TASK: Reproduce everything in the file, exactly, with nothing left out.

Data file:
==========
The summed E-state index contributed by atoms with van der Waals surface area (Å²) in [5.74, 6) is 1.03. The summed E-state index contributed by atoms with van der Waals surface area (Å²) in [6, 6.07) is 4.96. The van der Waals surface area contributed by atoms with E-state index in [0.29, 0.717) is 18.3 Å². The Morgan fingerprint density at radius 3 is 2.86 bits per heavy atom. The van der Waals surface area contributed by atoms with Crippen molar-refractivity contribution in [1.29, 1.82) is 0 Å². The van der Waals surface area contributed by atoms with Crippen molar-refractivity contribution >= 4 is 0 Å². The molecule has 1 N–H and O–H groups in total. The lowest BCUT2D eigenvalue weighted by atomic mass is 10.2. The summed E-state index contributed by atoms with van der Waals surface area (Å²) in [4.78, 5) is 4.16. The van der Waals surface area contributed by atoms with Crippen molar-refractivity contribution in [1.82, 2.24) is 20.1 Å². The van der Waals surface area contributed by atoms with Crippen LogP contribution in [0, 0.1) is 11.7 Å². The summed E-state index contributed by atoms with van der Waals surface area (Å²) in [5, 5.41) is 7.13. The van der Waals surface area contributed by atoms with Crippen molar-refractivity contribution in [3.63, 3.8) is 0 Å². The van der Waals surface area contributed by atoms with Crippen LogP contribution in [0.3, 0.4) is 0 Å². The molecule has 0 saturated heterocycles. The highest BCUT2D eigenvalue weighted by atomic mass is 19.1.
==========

The summed E-state index contributed by atoms with van der Waals surface area (Å²) in [5.74, 6) is 1.03. The summed E-state index contributed by atoms with van der Waals surface area (Å²) in [6, 6.07) is 4.96. The van der Waals surface area contributed by atoms with E-state index in [0.29, 0.717) is 18.3 Å². The Morgan fingerprint density at radius 3 is 2.86 bits per heavy atom. The van der Waals surface area contributed by atoms with Crippen molar-refractivity contribution in [1.29, 1.82) is 0 Å². The van der Waals surface area contributed by atoms with Crippen molar-refractivity contribution >= 4 is 0 Å². The molecule has 1 N–H and O–H groups in total. The lowest BCUT2D eigenvalue weighted by atomic mass is 10.2. The summed E-state index contributed by atoms with van der Waals surface area (Å²) in [4.78, 5) is 4.16. The van der Waals surface area contributed by atoms with Crippen molar-refractivity contribution in [1.82, 2.24) is 20.1 Å². The van der Waals surface area contributed by atoms with Crippen LogP contribution in [0, 0.1) is 11.7 Å². The summed E-state index contributed by atoms with van der Waals surface area (Å²) in [5, 5.41) is 7.13. The van der Waals surface area contributed by atoms with Crippen molar-refractivity contribution in [3.63, 3.8) is 0 Å². The van der Waals surface area contributed by atoms with Crippen LogP contribution in [0.3, 0.4) is 0 Å². The molecule has 0 saturated heterocycles. The highest BCUT2D eigenvalue weighted by atomic mass is 19.1.